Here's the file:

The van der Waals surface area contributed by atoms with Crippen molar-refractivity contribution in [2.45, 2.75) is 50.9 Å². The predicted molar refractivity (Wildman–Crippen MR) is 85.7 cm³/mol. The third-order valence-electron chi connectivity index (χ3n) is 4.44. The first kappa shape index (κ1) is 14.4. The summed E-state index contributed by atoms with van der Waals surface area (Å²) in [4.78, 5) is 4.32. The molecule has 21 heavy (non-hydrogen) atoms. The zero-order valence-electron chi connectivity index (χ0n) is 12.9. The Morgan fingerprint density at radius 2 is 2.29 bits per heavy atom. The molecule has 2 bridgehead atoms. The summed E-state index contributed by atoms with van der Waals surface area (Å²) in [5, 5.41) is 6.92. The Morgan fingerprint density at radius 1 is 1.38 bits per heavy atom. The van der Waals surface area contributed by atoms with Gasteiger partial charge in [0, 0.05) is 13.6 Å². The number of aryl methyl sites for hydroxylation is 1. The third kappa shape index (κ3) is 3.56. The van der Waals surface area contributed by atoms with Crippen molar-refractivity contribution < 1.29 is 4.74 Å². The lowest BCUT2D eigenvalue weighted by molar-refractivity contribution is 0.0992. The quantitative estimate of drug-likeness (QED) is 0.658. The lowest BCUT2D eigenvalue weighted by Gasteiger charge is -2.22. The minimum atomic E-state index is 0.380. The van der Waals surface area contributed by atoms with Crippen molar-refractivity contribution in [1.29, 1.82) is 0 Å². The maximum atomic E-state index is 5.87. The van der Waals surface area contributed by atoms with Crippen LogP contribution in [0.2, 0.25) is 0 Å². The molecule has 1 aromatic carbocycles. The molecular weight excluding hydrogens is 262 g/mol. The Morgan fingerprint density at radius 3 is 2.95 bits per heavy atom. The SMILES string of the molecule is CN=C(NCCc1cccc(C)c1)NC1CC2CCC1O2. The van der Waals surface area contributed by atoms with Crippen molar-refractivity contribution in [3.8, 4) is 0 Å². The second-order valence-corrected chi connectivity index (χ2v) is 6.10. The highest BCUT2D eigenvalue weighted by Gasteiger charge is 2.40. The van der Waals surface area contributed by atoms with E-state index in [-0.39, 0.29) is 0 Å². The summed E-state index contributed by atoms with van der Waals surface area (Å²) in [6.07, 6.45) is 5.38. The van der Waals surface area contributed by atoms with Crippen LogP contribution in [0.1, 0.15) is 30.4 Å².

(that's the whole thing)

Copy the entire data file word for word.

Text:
The van der Waals surface area contributed by atoms with Crippen molar-refractivity contribution in [2.45, 2.75) is 50.9 Å². The predicted molar refractivity (Wildman–Crippen MR) is 85.7 cm³/mol. The third-order valence-electron chi connectivity index (χ3n) is 4.44. The first kappa shape index (κ1) is 14.4. The summed E-state index contributed by atoms with van der Waals surface area (Å²) in [4.78, 5) is 4.32. The molecule has 21 heavy (non-hydrogen) atoms. The zero-order valence-electron chi connectivity index (χ0n) is 12.9. The Morgan fingerprint density at radius 2 is 2.29 bits per heavy atom. The molecule has 2 bridgehead atoms. The summed E-state index contributed by atoms with van der Waals surface area (Å²) in [5, 5.41) is 6.92. The Morgan fingerprint density at radius 1 is 1.38 bits per heavy atom. The van der Waals surface area contributed by atoms with Gasteiger partial charge in [0, 0.05) is 13.6 Å². The number of aryl methyl sites for hydroxylation is 1. The third kappa shape index (κ3) is 3.56. The van der Waals surface area contributed by atoms with Crippen molar-refractivity contribution < 1.29 is 4.74 Å². The lowest BCUT2D eigenvalue weighted by molar-refractivity contribution is 0.0992. The quantitative estimate of drug-likeness (QED) is 0.658. The lowest BCUT2D eigenvalue weighted by Gasteiger charge is -2.22. The minimum atomic E-state index is 0.380. The van der Waals surface area contributed by atoms with Crippen molar-refractivity contribution in [1.29, 1.82) is 0 Å². The maximum atomic E-state index is 5.87. The van der Waals surface area contributed by atoms with Crippen LogP contribution in [0.2, 0.25) is 0 Å². The molecule has 1 aromatic carbocycles. The molecular weight excluding hydrogens is 262 g/mol. The Morgan fingerprint density at radius 3 is 2.95 bits per heavy atom. The SMILES string of the molecule is CN=C(NCCc1cccc(C)c1)NC1CC2CCC1O2. The van der Waals surface area contributed by atoms with Crippen molar-refractivity contribution in [3.8, 4) is 0 Å². The second-order valence-corrected chi connectivity index (χ2v) is 6.10. The highest BCUT2D eigenvalue weighted by Gasteiger charge is 2.40. The van der Waals surface area contributed by atoms with E-state index in [-0.39, 0.29) is 0 Å². The summed E-state index contributed by atoms with van der Waals surface area (Å²) in [6.07, 6.45) is 5.38. The van der Waals surface area contributed by atoms with Crippen LogP contribution in [0.1, 0.15) is 30.4 Å².